Saturday was a beautiful day in New York City. A good day to run for a good cause.
A couple of weeks ago a friend of my wife’s mentioned that the Pat Tillman Foundation was holding its 10th annual Pat’s Run race in New York on April 26, and would I be interested in doing it (she knows I’ve become a bit of a runner; I usually jog between 4-5 miles per day, a few days a week, and this would be a 4.2 mile run).
Pat Tillman, of course, was the former NFL player who after 9/11 decided to chuck his football career and enlist in the Army, and then tragically was killed by friendly fire in 2004. I’m not going to get into the whole mess of his death here, about how the U.S. government lied about his death’s circumstances, then lied to Tillman’s family for years in an apparent cover-up; that’s all well-covered territory.
Today I just want to talk about the race, which benefits the Pat Tillman Foundation, helping children and spouses of U.S. servicemen and women go to college (they’re raised $4.6 million in the past decade).
It was really a wonderful run, with 500 of us lined up in our bright-yellow T-shirts at the start (there’s me, above, after finishing in 41 minutes, not terrible, not great, for the 4.4 mile run. Yes, that’s right, it was actually .2 miles longer than we were told it was.)
We started on the West Side Highway, running past all the pretty piers in Manhattan, and as usual when I run these things, I tried to pace myself off certain people. OK, I said, as long as the girl in the gray sweatpants is near me, I’m doing fine. Then it was the dude in the Pat Tillman Cardinals jersey I wanted to stay near, followed by the woman with a purple cast on her wrist.
We ran along the river, and all the way down to the World Trade Center and the Freedom Tower, which was a great place to finish. What they didn’t tell us was that we’d have to run up some stairs, about 25 of them, and then down 25 more, which seriously slowed us down.
Still, it felt great to be running for a good cause. I don’t enter too many races because for me, running is a solitary activity, and I don’t really feel compelled to race with a big group. But every once in a while, a race is a great change of pace.
For more info on the Tillman Foundation, click here.
**Next up, this is unlike any video I’ve ever seen. It’s called “Painted: An Adventure in Stop Motion Body Art, and it’s from a man named Elvis Schmulianoff. Watch in amazement at what he does to this woman.
**Some thoughts on a pretty darn exciting weekend in the NHL and NBA playoffs, starting of course with my New York Rangers with their best game of the series, winning 4-2 over the filthy Flyers on Sunday. Slow start to the game, but much better as it got going. Lundqvist was big when he needed to be, the fourth line was fabulous (Dominic Moore, what a great story he is), and the defense was stellar.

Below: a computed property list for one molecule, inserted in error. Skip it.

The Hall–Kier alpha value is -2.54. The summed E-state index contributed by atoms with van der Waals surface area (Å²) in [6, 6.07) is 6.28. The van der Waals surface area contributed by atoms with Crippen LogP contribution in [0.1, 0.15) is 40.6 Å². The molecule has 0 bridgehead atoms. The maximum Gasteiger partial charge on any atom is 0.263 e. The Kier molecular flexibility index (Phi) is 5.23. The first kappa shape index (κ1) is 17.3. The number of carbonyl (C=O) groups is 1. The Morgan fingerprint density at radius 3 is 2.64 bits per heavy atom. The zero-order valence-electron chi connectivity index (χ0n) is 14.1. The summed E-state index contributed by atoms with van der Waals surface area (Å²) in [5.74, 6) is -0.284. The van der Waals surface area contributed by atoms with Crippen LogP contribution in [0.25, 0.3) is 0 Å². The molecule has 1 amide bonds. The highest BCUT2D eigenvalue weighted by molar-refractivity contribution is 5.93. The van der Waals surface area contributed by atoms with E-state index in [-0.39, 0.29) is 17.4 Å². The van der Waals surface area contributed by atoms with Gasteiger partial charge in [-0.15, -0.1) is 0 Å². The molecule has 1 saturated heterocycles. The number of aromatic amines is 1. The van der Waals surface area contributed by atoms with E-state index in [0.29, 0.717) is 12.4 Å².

Now please, for the love of all things Pierre Larouche, don’t put us Rangers fans through another Game 7, like we’ve seen so many times the last few years. Go up to Philly, kick their butt, and come home. Thank you.
— Vince Carter hit a game-winning 3-pointer for Dallas on Saturday was just about as unexpected as it gets; Vince hasn’t hit a big shot in at least a decade, it seemed.
— My Brooklyn Nets wasted an opportunity to all but clinch their series with Toronto. The Nets had me shouting at the TV in the fourth quarter, when they committed, I think, 428 straight offensive fouls. Just awful. The Raptors tried really hard to give that game away, but now the series is 2-2 and anyone can win it.
**So, about this Donald Sterling racist stuff that became huge news on Saturday: First, the man is a repugnant human being, always has been, always will be. Second, I found it fairly amusing at how outraged and shocked NBA players, coaches and Sterling’s fellow NBA owners acted about these latest comments, as if they didn’t KNOW what a racist, bigoted schmuck Sterling was before Saturday. Folks, the man has been saying and doing things against blacks, Mexicans, etc. for THIRTY YEARS. Is it just because now he was caught on tape?
I have no idea if new NBA commissioner Adam Silver will suspend, fine or do anything else to Sterling. But what I do know is that Sterling loves being an owner, and I’m not sure legally the NBA can do anything to force him to sell.
Would be nice to see the Clippers players have a Tommie Smith/John Carlos 1968 Olympics moment and refuse to play, or protest some other way, but that’s probably a fantasy.